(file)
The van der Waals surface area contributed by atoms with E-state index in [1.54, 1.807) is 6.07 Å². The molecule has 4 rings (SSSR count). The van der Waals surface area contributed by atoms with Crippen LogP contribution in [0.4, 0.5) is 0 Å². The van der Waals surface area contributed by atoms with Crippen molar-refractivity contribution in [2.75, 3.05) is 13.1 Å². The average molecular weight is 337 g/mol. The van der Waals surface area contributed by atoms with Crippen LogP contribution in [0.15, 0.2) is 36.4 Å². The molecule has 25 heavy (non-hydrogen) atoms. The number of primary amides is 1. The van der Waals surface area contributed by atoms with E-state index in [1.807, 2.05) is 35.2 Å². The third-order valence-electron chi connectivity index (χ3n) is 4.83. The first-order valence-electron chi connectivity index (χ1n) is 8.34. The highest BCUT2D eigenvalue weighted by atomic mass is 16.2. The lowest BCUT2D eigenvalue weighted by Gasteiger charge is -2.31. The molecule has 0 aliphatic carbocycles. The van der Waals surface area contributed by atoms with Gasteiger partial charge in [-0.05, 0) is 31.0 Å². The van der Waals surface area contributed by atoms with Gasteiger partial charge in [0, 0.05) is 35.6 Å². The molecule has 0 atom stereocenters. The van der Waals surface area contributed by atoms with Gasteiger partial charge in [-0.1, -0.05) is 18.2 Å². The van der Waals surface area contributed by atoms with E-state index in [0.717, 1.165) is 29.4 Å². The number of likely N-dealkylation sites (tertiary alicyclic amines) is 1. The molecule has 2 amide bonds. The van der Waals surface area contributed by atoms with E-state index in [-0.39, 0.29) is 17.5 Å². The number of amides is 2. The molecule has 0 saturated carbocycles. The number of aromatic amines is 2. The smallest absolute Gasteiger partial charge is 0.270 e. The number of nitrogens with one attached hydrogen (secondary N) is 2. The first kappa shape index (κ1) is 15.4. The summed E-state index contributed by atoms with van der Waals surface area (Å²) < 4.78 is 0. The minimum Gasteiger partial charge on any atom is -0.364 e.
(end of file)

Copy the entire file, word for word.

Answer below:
The van der Waals surface area contributed by atoms with E-state index in [1.54, 1.807) is 6.07 Å². The molecule has 4 rings (SSSR count). The van der Waals surface area contributed by atoms with Crippen LogP contribution in [0.4, 0.5) is 0 Å². The van der Waals surface area contributed by atoms with Crippen molar-refractivity contribution in [2.75, 3.05) is 13.1 Å². The average molecular weight is 337 g/mol. The van der Waals surface area contributed by atoms with Crippen LogP contribution in [0.15, 0.2) is 36.4 Å². The molecule has 25 heavy (non-hydrogen) atoms. The number of primary amides is 1. The van der Waals surface area contributed by atoms with E-state index in [1.807, 2.05) is 35.2 Å². The third-order valence-electron chi connectivity index (χ3n) is 4.83. The first-order valence-electron chi connectivity index (χ1n) is 8.34. The highest BCUT2D eigenvalue weighted by atomic mass is 16.2. The lowest BCUT2D eigenvalue weighted by Gasteiger charge is -2.31. The molecule has 0 aliphatic carbocycles. The van der Waals surface area contributed by atoms with Gasteiger partial charge in [-0.05, 0) is 31.0 Å². The van der Waals surface area contributed by atoms with Gasteiger partial charge in [0, 0.05) is 35.6 Å². The molecule has 0 atom stereocenters. The van der Waals surface area contributed by atoms with Gasteiger partial charge in [-0.1, -0.05) is 18.2 Å². The van der Waals surface area contributed by atoms with E-state index in [0.717, 1.165) is 29.4 Å². The number of likely N-dealkylation sites (tertiary alicyclic amines) is 1. The molecule has 2 amide bonds. The van der Waals surface area contributed by atoms with E-state index in [-0.39, 0.29) is 17.5 Å². The number of amides is 2. The molecule has 0 saturated carbocycles. The number of aromatic amines is 2. The smallest absolute Gasteiger partial charge is 0.270 e. The number of nitrogens with one attached hydrogen (secondary N) is 2. The first kappa shape index (κ1) is 15.4. The summed E-state index contributed by atoms with van der Waals surface area (Å²) < 4.78 is 0. The minimum Gasteiger partial charge on any atom is -0.364 e.